Basically, I want to see on-the-spot sorcery that turns the tide of battle.  And let’s leave aside the mechanical difficulties of this in the Sorcerer mechanics as written, cuz I have some ideas.  But for now, some quality-of-play concerns:

If I set up situations that only have one possible solution, then this won’t be Story Now.  It’ll be more like one of those old text adventures: if you have the key, and the old boot, and the crow bar and the gas mask, then you can get through the laboratory safely; otherwise, you’re screwed.  I’ll be hogging all the story-telling responsibilities and the players will just be following along.  A related concern: If I set up the situation, and the players find some other solution, how disappointed am I going to be?  So I have to:

  • create rich environments for set-piece conflicts, so the PCs have lots of things to interact with, lots of resources from which to build solutions.
    “PCs need sets the way Errol Flynn needs sets.”
  • accept that the outcome of the situation is not in my hands.  The players decide the characters’ actions, the dice decide their success or failure.

And remember: NO RAILROADING.  This goes for on-the-spot sorcery as well as summoning Lords of Chaos, visiting Ameeron or anything else from the books.  Okay no problem, I can do that.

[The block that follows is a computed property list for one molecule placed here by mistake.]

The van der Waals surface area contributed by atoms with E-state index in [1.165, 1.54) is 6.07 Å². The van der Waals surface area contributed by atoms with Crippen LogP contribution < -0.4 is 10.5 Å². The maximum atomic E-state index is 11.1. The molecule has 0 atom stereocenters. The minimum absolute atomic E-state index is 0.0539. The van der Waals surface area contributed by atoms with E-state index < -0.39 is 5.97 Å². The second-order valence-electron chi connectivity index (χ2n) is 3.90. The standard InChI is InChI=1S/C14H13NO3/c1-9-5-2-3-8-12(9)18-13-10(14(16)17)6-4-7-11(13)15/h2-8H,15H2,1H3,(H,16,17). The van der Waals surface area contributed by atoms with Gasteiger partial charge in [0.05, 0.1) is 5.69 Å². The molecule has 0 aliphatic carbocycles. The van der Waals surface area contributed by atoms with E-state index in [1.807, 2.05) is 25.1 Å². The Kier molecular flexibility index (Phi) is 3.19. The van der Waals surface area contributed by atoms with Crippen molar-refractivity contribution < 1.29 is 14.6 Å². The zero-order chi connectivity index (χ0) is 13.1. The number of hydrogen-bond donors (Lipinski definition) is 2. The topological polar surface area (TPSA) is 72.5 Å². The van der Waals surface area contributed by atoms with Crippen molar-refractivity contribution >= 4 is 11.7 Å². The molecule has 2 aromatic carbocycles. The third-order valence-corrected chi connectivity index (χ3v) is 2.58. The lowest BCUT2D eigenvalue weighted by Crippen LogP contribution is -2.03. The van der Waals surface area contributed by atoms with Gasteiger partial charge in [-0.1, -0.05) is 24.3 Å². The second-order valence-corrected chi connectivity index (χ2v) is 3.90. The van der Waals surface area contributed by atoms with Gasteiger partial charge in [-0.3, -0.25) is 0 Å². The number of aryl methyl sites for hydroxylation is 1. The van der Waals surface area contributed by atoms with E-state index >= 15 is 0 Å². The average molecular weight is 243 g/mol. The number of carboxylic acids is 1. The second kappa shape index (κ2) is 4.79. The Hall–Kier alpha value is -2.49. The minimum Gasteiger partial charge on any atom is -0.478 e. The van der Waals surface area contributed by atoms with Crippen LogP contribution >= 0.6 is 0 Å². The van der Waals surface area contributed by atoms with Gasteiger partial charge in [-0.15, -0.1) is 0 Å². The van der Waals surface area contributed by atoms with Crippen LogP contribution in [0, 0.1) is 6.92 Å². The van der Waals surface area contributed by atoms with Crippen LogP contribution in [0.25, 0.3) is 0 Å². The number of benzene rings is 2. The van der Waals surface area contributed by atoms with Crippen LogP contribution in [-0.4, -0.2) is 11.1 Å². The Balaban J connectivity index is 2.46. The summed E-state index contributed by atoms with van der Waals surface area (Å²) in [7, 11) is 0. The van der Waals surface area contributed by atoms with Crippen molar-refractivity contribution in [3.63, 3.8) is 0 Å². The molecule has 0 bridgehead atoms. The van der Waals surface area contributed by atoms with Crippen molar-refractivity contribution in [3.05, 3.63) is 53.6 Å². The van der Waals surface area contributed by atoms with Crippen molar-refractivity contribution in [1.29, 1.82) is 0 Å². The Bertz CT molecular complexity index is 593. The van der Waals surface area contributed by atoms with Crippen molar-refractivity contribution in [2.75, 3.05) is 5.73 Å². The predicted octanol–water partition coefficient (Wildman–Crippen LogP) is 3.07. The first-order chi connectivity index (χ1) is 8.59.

Action-Packed

The Elric stories are fast-paced and action-packed, whereas Sorcerer is focused on developing story based around theme and  “Humanity.”  Maybe I should pick a more Step-On-Up system like Apocalypse World or even some sort of d20 hack.  But I don’t want to lose the Story Now… do I?

As far as I’m concerned, the best elements of Sorcerer are Kickers and Bangs, and these parts seem pretty portable.  Can a Step-On-Up system be played with elements of Story Now?  Sure it can.  But… if players know they’re going into a Step On Up game, an Us-vs.-Them cage match where the “Them” is the GM and all his creations, then they’re going to be trying to load their character backstories and kickers with all kinds of advantages for the fights ahead.  They won’t be thinking about creating cool Story.  That’s not the way I want this to go down.

Can Sorcerer do fast-paced and action-packed?  Sure it can.  The game’s conflict-resolution (as opposed to task-resolution) system ensures that combat situations evolve rapidly and in interesting ways.  Headlocks, chair-throwing, flying tackles and swinging from the chandeliers!  But… we’re gonna want to make some tweaks.

Next Up: The Tweaks